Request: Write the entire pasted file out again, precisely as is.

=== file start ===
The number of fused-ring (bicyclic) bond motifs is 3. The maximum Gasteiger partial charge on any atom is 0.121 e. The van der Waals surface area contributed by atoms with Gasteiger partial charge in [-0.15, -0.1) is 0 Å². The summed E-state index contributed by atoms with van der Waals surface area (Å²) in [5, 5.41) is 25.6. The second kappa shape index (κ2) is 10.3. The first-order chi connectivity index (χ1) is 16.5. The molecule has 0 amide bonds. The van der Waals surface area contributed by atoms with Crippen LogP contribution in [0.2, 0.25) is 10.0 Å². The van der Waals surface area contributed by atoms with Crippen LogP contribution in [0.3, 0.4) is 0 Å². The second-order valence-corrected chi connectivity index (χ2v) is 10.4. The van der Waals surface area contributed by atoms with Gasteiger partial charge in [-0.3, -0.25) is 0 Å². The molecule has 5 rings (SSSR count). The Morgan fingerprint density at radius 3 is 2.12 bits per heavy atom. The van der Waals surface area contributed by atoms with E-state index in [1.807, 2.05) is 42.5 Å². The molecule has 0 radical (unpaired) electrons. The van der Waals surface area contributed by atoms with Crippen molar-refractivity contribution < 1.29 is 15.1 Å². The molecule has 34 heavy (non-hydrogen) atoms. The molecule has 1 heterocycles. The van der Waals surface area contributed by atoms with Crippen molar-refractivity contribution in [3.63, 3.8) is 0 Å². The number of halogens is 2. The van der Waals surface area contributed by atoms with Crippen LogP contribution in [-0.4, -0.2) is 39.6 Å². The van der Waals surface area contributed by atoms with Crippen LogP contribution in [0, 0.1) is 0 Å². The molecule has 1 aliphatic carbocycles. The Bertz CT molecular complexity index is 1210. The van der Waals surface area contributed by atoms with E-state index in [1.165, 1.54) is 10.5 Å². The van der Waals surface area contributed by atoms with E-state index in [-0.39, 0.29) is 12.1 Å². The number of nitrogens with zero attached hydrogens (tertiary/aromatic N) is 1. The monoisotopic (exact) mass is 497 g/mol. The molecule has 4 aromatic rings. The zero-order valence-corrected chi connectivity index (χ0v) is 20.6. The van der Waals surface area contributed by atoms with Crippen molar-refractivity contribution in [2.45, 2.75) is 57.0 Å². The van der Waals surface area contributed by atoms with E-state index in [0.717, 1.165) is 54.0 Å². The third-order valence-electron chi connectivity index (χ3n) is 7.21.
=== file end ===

The number of fused-ring (bicyclic) bond motifs is 3. The maximum Gasteiger partial charge on any atom is 0.121 e. The van der Waals surface area contributed by atoms with Gasteiger partial charge in [-0.15, -0.1) is 0 Å². The summed E-state index contributed by atoms with van der Waals surface area (Å²) in [5, 5.41) is 25.6. The second kappa shape index (κ2) is 10.3. The first-order chi connectivity index (χ1) is 16.5. The molecule has 0 amide bonds. The van der Waals surface area contributed by atoms with Crippen LogP contribution in [0.2, 0.25) is 10.0 Å². The van der Waals surface area contributed by atoms with Crippen LogP contribution in [0.3, 0.4) is 0 Å². The second-order valence-corrected chi connectivity index (χ2v) is 10.4. The van der Waals surface area contributed by atoms with Gasteiger partial charge in [-0.3, -0.25) is 0 Å². The molecule has 5 rings (SSSR count). The Morgan fingerprint density at radius 3 is 2.12 bits per heavy atom. The van der Waals surface area contributed by atoms with E-state index in [1.807, 2.05) is 42.5 Å². The molecule has 0 radical (unpaired) electrons. The van der Waals surface area contributed by atoms with Crippen molar-refractivity contribution < 1.29 is 15.1 Å². The molecule has 34 heavy (non-hydrogen) atoms. The molecule has 1 heterocycles. The van der Waals surface area contributed by atoms with Crippen molar-refractivity contribution in [3.63, 3.8) is 0 Å². The number of halogens is 2. The van der Waals surface area contributed by atoms with Crippen LogP contribution in [-0.4, -0.2) is 39.6 Å². The van der Waals surface area contributed by atoms with Crippen LogP contribution in [0, 0.1) is 0 Å². The molecule has 1 aliphatic carbocycles. The Bertz CT molecular complexity index is 1210. The van der Waals surface area contributed by atoms with E-state index in [1.165, 1.54) is 10.5 Å². The van der Waals surface area contributed by atoms with E-state index in [-0.39, 0.29) is 12.1 Å². The number of nitrogens with zero attached hydrogens (tertiary/aromatic N) is 1. The monoisotopic (exact) mass is 497 g/mol. The molecule has 4 aromatic rings. The zero-order valence-corrected chi connectivity index (χ0v) is 20.6. The van der Waals surface area contributed by atoms with Crippen molar-refractivity contribution in [2.45, 2.75) is 57.0 Å². The van der Waals surface area contributed by atoms with E-state index in [0.717, 1.165) is 54.0 Å². The third-order valence-electron chi connectivity index (χ3n) is 7.21.